Using: So, how do you use them? You can snack on them raw, fresh off the plant. Make sure you chew them well. Don't eat too much, as they get more filling after 10-15 minutes after eating them, and too much can leave an indigestion feeling - like eating too much at Christmas or Thanksgiving meals - these grains are a very dense, protein rich food, so a little goes a long way. You can gather them, dry them, and store them like Millet you buy, and use them as if they were. You have to dry them well with warm air, or in a warm spot and laid out flat - if you don't, they will go mouldy - trust me.

For making them like rice there are two methods based on how you will use them. If you want sticky cooked grain for using in veggie burgers or making Cabbage Rolls, or Warak Arish use 2 1/4 cups water to a cup of dried grain, bring to a boil, turn down and simmer covered for about 45 minutes to an hour - until the water is gone and the grain is soft. If you want them light and fluffy and not sticky, good for serving with stir-fry's or in with salads, first lightly roast the dry grain in a hot pot constantly stirring around. When they are so hot, they start giving off steam and slightly changing color, put them in simmering water and cook at low for about 20 minutes. The water to grain ratio for the second way is 2:1.

After drying the grain, or fresh, or after lightly roasting as above, you can grind them into flour and mix with other flour you use at a rate of about 15% for bread. Each way tastes slightly different, but they give a distinct nutty flavor. When dry, they grind well in a coffee grinder or grain mill, but when fresh, they bog up the grain mill, so just use a coffee grinder for fresh grain. By the way, I mean one of those coffee grinders that have the spinning blade, sort of like a very tiny blender. They are usually between 10-20 dollars new, and are easy to find at most stores that carry small appliances.

They make a very good veggie burger. Make them like rice, the sticky way described above, add that to some finely chopped and fried or stir fried onions, garlic, carrots, parsley, basic, oregano, pepper and whatever else you want to try - including of course any wild veggies you may have gathered. Mix well the cooked grain and the cooked vegetables. Make into patties and fry, broil or bake. Use in burgers like you normally would after that. Very good. Some things to add while mixing are: crushed nuts (awesome with Hickory Nuts or Black Walnuts), sunflower seeds (very nice), tofu smashed up, boiled, drained and dried on a fresh tea towel, mashed chick peas or mashed kidney beans. With the beans, chick peas or tofu, you get a very good complete protein with the grain. Once you have made them into patties, you can freeze them by separating with wax paper and putting a few in baggies.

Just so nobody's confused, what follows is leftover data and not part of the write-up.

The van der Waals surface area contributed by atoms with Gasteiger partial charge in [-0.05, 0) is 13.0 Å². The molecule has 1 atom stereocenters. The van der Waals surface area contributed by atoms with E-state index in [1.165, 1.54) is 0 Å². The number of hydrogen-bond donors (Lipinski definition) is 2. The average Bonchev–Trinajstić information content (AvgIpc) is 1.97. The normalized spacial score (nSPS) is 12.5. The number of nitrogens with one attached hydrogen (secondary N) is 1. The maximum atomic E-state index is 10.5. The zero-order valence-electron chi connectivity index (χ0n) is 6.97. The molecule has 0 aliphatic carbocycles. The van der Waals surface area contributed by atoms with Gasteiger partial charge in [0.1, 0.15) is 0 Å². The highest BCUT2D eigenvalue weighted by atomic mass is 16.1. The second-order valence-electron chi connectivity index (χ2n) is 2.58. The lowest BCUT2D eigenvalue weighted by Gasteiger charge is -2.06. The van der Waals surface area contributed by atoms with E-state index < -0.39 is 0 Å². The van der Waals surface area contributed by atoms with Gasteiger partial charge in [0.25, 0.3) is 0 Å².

The Varieties: So, of the wild three, how do you know which is which? The Giant Foxtail nods, that is, the seedhead droops over giving it the alternate name "Nodding Foxtail". The Green Foxtail often nods too, but the Giant Foxtail is larger with much bigger leaves than the Yellow or Green Foxtail. If the seedhead is nodding and green, check the leaf upper surface. More often than not the Giant Foxtail leaf has small hairs on it, while the Green Foxtail does not. If still not sure, check the edges of the leaves. The Giant Foxtail has very tiny serrations on the leaf edges, while the Green Foxtail does not. Also, if the leaf edges are curled upward, it would be the Green Foxtail, but they don't always do that. With the Giant Foxtail the seedhead (flower spike) is always light to medium green when unripe, and light brown to tan when ripe or close to ripe. If the seedhead (flower spike) is yellowish before it is ripe, it is the Yellow Foxtail (Setaria glauca). If it is a reddish green or purplish green, it is most likely the Green Foxtail (Setaria viridis). If you find a green seedhead in the spring, it would be the Green Foxtail, as the Giant Foxtail won't grow the seedhead until summer - it is a warm weather grass, while the Green Foxtail can grow in cooler weather. If the seedheads are longer than 15 cm (6 inches), and the grain is spherical, you most likely have the Foxtail Millet (Setaria italica). The Foxtail Millet is the tallest of the group - up to 2 meters (6 feet) tall, with leaf blades that are wider - 3 cm (1 1/4 inches). If you do find it, you have the best of the bunch.

The two main commercial varieties you can ask for are the Panicum milliaceum, most often called Common Millet, or White Millet. This is the kind you tend to get when purchasing bird seed or buying grain from a health food store. The other main kind, the kind that is related to the wild ones is Setaria italica or Pennisetum glaucum. This is the one that has the varieties, Pearl Millet and Foxtail Millet.




Below is a description of the three you will find commonly growing in the wild in the Eastern side of North America.


Giant Foxtail (Setaria faberi). Synonyms for Setaria faberi: Setaria macrocarpa & Setaria autumnalis. Other common names include: Faber's Foxtail, Chinese Millet, Chinese Foxtail, Giant Bristlegrass, Japanese Bristlegrass and Nodding Foxtail. Not native to North America, it came from Asia, and is a hated weed of farmers, where it can really cut down on harvest of the intentional crop - especially corn.

This one has by far the largest grain size of all three listed here, plus each seedhead has a lot of grain. This one will be your best bet if you are harvesting to dry and use through the year if you have a choice.


Description:


Web Resources: